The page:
Said Atkinson: "I have enjoyed five and a half years with the biggest club in Britain, the most famous in the world. I have no axe to grind. The board could have been no more supportive and I will say that whoever takes over will find that once key players are fit there will be nothing wrong with this team."

Atkinson joined United in June 1981 amid controversy when he made moves himself after Wes Brom chairman Bert Millichip refused permission for United to speak to him.

He replaced Dave Sexton but was no the first choice as Lawrie McMenemy, Ron Saunders and Bobby Robson all were understood to have rejected the offer to manage the wealthiest club in Britain.

His fondness for jewellery - gold of course - and a rather flashy lifestyle earned him the "Bojangles" nickname, but he had some style when it came to buying players, too. He paid a British record fee for Bryan Robson, £1.5m, from his former club West Brom and £500,000 for another of their men, Remi Moses.

Other costly signings were: Gordon Strachan from Aberdeen, Frank Stapleton from Arsenal, Alan Brazil from Spurs, Jesper Olsen from Ajax, Tery Gibson from Coventry City and Peter Davenport from Nottingham Forest. In all he spent £7m but recovered £5.5m in his sale of players. Even so, on Wednesday, after a board meeting to discuss the situation, Martin Edwards said that "there was no more money available" to buy players.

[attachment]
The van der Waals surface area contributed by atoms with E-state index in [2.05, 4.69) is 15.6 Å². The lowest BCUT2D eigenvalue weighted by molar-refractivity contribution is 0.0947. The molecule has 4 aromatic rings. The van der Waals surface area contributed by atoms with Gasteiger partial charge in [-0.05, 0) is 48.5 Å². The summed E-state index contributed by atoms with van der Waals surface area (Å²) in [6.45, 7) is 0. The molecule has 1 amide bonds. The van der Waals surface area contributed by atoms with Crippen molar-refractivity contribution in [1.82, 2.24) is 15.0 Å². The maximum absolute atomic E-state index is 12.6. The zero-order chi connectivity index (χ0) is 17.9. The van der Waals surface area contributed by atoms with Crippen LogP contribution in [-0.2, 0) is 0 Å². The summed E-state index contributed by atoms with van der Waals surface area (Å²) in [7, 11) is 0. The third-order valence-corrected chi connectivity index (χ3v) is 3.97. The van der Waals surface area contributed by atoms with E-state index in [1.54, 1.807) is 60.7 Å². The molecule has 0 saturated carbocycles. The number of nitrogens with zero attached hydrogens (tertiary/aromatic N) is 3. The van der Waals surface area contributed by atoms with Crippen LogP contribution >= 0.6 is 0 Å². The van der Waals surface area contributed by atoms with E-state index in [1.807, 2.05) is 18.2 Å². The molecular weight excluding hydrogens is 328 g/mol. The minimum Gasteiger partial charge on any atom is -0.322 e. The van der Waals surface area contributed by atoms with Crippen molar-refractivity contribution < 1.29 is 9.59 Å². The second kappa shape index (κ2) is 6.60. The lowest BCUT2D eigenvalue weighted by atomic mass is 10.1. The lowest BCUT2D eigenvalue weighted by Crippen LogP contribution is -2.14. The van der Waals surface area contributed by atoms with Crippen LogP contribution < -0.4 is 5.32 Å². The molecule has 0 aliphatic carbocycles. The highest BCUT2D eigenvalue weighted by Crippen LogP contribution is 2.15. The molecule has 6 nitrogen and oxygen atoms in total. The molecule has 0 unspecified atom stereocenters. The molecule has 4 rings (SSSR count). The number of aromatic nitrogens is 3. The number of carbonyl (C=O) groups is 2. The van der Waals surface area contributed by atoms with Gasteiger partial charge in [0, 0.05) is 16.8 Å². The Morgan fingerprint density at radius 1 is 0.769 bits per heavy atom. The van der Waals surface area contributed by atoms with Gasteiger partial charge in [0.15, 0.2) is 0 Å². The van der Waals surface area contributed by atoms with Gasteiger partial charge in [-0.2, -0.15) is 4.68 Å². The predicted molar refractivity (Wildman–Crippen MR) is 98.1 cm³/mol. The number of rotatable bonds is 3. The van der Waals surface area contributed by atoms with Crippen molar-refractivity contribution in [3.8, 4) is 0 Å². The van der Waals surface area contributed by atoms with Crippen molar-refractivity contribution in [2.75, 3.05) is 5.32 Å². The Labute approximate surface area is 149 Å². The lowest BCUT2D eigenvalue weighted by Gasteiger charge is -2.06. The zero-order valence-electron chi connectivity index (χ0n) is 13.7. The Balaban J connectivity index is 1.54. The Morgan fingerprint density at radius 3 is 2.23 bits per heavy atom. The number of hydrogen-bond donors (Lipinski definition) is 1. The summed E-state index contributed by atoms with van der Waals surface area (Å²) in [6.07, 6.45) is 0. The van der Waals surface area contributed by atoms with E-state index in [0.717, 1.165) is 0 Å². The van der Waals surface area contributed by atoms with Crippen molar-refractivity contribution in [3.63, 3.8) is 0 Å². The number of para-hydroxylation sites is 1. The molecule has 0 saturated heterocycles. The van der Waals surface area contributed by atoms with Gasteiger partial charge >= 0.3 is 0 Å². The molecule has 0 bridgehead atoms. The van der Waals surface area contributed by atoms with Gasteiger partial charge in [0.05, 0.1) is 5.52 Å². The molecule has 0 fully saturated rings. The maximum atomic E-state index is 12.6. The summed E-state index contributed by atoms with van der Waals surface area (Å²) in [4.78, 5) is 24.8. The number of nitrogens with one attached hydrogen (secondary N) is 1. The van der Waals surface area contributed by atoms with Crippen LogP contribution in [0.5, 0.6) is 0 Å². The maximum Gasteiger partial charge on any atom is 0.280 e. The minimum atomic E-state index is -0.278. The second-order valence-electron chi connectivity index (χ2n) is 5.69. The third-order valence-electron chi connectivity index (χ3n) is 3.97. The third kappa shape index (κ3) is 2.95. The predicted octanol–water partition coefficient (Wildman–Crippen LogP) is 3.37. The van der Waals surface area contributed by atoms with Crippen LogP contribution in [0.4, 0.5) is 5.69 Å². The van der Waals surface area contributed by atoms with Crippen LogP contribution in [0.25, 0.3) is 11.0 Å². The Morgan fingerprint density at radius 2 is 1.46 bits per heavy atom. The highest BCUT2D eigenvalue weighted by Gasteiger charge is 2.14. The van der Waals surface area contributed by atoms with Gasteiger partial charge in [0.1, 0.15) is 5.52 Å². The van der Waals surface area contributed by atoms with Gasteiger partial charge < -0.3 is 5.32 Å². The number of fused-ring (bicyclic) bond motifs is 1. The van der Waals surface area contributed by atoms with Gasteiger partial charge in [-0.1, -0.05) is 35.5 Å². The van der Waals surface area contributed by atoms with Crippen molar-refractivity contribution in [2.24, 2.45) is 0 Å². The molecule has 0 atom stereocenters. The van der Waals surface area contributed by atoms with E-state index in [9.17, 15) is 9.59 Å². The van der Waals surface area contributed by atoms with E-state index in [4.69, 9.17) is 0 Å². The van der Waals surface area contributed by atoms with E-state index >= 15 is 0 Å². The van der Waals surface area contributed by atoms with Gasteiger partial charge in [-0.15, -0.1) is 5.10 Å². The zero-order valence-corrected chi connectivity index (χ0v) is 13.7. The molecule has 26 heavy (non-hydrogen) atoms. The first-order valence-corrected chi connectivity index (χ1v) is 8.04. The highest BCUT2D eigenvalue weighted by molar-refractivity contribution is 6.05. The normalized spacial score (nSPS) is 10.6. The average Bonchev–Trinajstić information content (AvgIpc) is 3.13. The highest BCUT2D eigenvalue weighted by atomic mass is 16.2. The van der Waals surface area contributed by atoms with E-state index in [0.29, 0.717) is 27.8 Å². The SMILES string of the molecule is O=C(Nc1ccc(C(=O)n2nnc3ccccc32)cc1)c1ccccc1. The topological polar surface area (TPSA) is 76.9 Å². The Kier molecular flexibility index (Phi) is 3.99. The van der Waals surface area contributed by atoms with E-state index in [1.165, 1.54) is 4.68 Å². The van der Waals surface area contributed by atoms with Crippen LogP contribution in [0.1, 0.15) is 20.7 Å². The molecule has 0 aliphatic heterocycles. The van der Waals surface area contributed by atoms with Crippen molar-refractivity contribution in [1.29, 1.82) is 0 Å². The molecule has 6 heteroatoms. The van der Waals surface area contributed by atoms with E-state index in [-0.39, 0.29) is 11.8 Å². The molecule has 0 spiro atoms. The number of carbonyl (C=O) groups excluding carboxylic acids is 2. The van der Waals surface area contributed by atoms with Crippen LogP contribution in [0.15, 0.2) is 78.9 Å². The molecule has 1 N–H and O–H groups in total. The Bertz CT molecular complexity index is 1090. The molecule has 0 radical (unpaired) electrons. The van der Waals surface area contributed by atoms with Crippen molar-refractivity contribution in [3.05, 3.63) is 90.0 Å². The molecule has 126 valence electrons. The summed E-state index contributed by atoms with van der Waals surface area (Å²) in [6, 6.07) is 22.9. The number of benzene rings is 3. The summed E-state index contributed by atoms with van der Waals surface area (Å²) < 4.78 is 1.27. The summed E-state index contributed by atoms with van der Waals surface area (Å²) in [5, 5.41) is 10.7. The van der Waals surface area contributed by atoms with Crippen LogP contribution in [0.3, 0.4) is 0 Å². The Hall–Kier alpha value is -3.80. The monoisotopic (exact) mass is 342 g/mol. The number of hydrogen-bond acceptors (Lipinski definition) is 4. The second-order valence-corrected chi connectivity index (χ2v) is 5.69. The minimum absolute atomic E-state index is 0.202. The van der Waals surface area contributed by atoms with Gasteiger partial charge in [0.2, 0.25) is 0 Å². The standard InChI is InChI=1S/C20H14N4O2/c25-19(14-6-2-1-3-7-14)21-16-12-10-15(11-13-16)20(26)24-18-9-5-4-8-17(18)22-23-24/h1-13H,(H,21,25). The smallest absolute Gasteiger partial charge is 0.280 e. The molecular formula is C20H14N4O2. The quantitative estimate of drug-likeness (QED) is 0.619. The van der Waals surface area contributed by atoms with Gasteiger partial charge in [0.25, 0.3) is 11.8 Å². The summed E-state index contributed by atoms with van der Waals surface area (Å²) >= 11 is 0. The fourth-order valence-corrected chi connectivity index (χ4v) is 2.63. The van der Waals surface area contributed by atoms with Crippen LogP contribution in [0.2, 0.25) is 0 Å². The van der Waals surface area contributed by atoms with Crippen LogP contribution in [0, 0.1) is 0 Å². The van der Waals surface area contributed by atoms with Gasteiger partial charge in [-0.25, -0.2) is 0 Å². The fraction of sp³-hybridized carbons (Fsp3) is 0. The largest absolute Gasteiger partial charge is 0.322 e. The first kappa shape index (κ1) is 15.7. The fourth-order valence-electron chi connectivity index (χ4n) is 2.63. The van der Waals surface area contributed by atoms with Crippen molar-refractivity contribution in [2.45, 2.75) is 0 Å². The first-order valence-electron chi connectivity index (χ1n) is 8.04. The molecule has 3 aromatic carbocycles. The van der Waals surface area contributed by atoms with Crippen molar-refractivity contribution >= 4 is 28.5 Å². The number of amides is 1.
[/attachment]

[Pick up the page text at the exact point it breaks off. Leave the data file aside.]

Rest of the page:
Clearly, though, the 4-1 defeat by Southampton on Tuesday triggered the Old Trafford board into a sudden change of direction. It is widely believed that Edwards was prepared to give Atkinson this season to lift the first-division championship, which has not been won by United for 19 years, but the continuing run of poor results has obviously proved too much.

In the last 12 months the reputation of the sun-tanned Atkinson, who steered the club to FA Cup wins in 1983 and 1985, has sagged as the team which began last season in devastating style staggered from one bad result to another. Crippled by injuries, they languish in 19th place in the league, and the exit from the Littlewoods Cup by such a humiliating margin has proved the final straw.

Ferguson's first duty will be to supervise the side at Oxford tomorrow when he will see the team short of injured players like Bryan Robson, Gordon Strachan, Norman Whiteside and Johnny Siveback.

Aberdeen meanwhile will be facing St Mirren at Pittodrie without a manager, but they will move speedily as they have done in the past.